Despite being showered with critical acclaim for a gripping performance in her latest box office blockbuster, ‘US,’ actress Lupita Nyong’o‘s vocal alterations for the role – which she’s stated was inspired by the condition Spasmodic Dysphonia – earned her headline grabbing jeers from disability advocates.
Spasmodic Dysphonia, a muscular disorder that distorts the sounds of a person’s voice, became a hot topic when the Oscar winner took to Variety to say:
“I was inspired by the condition Spasmodic Dysphonia which is about from a trauma—sometimes emotional, sometimes physical—and it creates this spasming in your vocal cords,” Nyong’o stated. “It’s inspired by the condition, it’s not an exact replica of the condition.”
Once word landed on the desk of the National Spasmodic Dysphonia Association (NSDA), the organization released a statement condemning the film for its villainous depiction of the condition.
“We understand that hearing the unique sound caused by symptoms of Spasmodic dysphonia was the spark of inspiration for the voice of this character,” NSDA said of Nyong’o’s character. “What is difficult for us, and for the thousands of people living with spasmodic dysphonia, is this association to their voice with what might be considered haunting.”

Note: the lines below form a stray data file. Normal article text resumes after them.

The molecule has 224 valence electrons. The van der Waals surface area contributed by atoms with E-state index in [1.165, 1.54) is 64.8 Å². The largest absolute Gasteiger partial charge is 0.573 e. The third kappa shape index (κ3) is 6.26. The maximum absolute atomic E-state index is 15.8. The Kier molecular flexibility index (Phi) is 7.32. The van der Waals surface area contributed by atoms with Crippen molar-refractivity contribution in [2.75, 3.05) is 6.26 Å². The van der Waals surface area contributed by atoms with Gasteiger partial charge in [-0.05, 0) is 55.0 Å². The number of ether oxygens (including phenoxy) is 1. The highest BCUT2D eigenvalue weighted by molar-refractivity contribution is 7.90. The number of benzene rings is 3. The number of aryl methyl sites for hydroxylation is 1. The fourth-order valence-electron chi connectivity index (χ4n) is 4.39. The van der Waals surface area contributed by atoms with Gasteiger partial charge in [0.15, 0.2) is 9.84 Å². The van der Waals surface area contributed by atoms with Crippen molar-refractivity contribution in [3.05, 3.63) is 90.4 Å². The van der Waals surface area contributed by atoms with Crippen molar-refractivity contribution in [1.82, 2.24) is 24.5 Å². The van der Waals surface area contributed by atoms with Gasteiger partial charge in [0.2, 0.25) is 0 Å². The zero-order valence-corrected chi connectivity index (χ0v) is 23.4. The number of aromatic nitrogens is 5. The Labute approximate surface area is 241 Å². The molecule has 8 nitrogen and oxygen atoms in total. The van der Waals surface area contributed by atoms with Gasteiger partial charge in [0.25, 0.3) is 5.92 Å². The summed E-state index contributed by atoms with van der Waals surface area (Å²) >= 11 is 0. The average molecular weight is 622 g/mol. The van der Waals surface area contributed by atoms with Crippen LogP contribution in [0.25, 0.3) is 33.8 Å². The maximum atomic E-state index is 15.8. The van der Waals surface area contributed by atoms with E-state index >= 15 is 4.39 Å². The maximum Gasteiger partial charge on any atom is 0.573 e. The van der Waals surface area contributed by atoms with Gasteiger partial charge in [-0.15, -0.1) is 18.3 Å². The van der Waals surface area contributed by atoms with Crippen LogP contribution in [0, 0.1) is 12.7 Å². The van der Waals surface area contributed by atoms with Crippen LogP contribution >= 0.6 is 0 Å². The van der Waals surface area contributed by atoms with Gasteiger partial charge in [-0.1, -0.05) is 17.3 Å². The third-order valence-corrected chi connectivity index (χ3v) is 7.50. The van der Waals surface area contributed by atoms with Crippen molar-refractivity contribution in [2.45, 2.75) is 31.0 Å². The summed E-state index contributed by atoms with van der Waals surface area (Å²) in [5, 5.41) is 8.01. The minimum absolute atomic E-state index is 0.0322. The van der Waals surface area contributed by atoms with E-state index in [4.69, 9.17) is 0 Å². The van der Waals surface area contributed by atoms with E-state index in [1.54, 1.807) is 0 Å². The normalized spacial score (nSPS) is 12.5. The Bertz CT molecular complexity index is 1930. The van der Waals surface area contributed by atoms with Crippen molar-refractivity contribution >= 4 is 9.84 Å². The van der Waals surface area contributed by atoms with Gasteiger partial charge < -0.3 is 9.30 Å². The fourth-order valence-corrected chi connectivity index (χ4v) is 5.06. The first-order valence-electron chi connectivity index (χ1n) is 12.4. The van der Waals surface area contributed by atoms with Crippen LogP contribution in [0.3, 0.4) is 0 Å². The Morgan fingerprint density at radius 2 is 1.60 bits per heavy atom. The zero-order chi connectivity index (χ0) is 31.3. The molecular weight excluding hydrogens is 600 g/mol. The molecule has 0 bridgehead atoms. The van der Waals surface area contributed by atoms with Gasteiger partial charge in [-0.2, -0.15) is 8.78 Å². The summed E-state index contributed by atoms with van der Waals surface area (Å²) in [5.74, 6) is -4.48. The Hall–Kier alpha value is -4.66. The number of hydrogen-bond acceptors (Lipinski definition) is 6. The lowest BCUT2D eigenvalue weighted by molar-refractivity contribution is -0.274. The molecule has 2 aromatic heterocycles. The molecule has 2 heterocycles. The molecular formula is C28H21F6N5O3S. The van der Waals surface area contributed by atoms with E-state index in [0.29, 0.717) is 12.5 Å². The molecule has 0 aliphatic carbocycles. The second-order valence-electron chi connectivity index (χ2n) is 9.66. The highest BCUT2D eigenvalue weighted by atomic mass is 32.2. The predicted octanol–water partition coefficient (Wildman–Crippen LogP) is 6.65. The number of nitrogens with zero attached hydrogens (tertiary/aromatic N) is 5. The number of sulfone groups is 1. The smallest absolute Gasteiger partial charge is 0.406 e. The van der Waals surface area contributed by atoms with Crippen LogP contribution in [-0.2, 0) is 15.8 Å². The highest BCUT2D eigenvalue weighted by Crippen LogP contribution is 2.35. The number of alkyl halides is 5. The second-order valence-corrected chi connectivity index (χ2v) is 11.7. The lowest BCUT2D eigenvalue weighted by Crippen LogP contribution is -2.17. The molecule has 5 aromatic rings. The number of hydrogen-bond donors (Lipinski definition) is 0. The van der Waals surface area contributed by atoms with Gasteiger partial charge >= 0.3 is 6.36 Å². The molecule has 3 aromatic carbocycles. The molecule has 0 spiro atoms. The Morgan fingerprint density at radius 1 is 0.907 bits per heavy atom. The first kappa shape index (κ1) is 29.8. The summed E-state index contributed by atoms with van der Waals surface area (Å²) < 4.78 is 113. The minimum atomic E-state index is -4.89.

To add, after Jennifer Laszlo Mizrahi, president of RespectAbility (a nonprofit organization fighting stigmas of people with disabilities), issued a statement calling Nyong’o’s performance ‘marginalizing,’ NSDA director Kim Kuman said:
“Spasmodic dysphonia is not a creepy voice; it’s not a scary voice. It’s a disability that people are living with and shouldn’t be judged upon.”
The hoopla led the actress to offer a formal apology on ‘The View’ recently (March 28):
“The thought that I would, in a way, offend them was not my intention,” Nyong’o said on Thursday. “In my mind, I wasn’t interested in vilifying or demonizing the condition. I crafted Red with love and care.”
To which the advocacy group responded:
“We appreciate Lupita Nyong’o’s heartfelt apology…We hope Nyong’o will use this experience to continue lifting up all marginalized groups including the 1-in-5 people who live with disabilities,” they said. “In general, the Hollywood practice of using disability primarily to villainize people or to show them as objects of pity needs to end.”